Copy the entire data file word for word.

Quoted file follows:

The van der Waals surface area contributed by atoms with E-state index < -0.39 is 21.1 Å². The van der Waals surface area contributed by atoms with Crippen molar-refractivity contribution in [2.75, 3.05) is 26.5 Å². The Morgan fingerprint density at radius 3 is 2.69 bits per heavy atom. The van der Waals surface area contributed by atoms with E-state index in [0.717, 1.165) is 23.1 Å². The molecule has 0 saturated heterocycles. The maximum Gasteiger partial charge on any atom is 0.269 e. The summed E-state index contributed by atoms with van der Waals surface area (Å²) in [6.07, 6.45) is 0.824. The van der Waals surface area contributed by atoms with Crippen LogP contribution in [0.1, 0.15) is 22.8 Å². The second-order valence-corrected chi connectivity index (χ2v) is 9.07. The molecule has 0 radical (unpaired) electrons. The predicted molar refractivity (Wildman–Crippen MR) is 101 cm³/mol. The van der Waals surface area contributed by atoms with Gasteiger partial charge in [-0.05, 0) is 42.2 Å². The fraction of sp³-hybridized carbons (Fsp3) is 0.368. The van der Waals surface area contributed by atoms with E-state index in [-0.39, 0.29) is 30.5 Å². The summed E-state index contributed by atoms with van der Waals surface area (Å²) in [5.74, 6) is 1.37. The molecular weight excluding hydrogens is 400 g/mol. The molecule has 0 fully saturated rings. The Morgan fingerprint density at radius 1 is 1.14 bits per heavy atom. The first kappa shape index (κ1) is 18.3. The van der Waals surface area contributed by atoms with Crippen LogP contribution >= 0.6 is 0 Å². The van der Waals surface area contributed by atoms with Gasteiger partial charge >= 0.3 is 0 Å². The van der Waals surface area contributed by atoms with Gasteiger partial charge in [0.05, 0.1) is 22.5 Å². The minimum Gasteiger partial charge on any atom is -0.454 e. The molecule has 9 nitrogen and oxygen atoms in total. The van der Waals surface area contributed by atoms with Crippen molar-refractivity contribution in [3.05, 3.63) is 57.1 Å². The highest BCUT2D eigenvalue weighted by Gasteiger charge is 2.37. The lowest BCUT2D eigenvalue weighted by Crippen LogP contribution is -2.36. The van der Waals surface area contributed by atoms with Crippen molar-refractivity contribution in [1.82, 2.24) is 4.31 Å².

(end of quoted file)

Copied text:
The van der Waals surface area contributed by atoms with E-state index < -0.39 is 21.1 Å². The van der Waals surface area contributed by atoms with Crippen molar-refractivity contribution in [2.75, 3.05) is 26.5 Å². The Morgan fingerprint density at radius 3 is 2.69 bits per heavy atom. The van der Waals surface area contributed by atoms with E-state index in [0.717, 1.165) is 23.1 Å². The molecule has 0 saturated heterocycles. The maximum Gasteiger partial charge on any atom is 0.269 e. The summed E-state index contributed by atoms with van der Waals surface area (Å²) in [6.07, 6.45) is 0.824. The van der Waals surface area contributed by atoms with Crippen LogP contribution in [0.1, 0.15) is 22.8 Å². The second-order valence-corrected chi connectivity index (χ2v) is 9.07. The molecule has 0 radical (unpaired) electrons. The predicted molar refractivity (Wildman–Crippen MR) is 101 cm³/mol. The van der Waals surface area contributed by atoms with Gasteiger partial charge in [-0.05, 0) is 42.2 Å². The fraction of sp³-hybridized carbons (Fsp3) is 0.368. The van der Waals surface area contributed by atoms with E-state index in [-0.39, 0.29) is 30.5 Å². The summed E-state index contributed by atoms with van der Waals surface area (Å²) in [5.74, 6) is 1.37. The molecular weight excluding hydrogens is 400 g/mol. The molecule has 0 fully saturated rings. The Morgan fingerprint density at radius 1 is 1.14 bits per heavy atom. The first kappa shape index (κ1) is 18.3. The van der Waals surface area contributed by atoms with Crippen LogP contribution >= 0.6 is 0 Å². The van der Waals surface area contributed by atoms with Gasteiger partial charge >= 0.3 is 0 Å². The van der Waals surface area contributed by atoms with Gasteiger partial charge in [0.05, 0.1) is 22.5 Å². The minimum Gasteiger partial charge on any atom is -0.454 e. The molecule has 9 nitrogen and oxygen atoms in total. The van der Waals surface area contributed by atoms with Crippen molar-refractivity contribution in [3.05, 3.63) is 57.1 Å². The highest BCUT2D eigenvalue weighted by Gasteiger charge is 2.37. The lowest BCUT2D eigenvalue weighted by Crippen LogP contribution is -2.36. The van der Waals surface area contributed by atoms with Crippen molar-refractivity contribution in [1.82, 2.24) is 4.31 Å².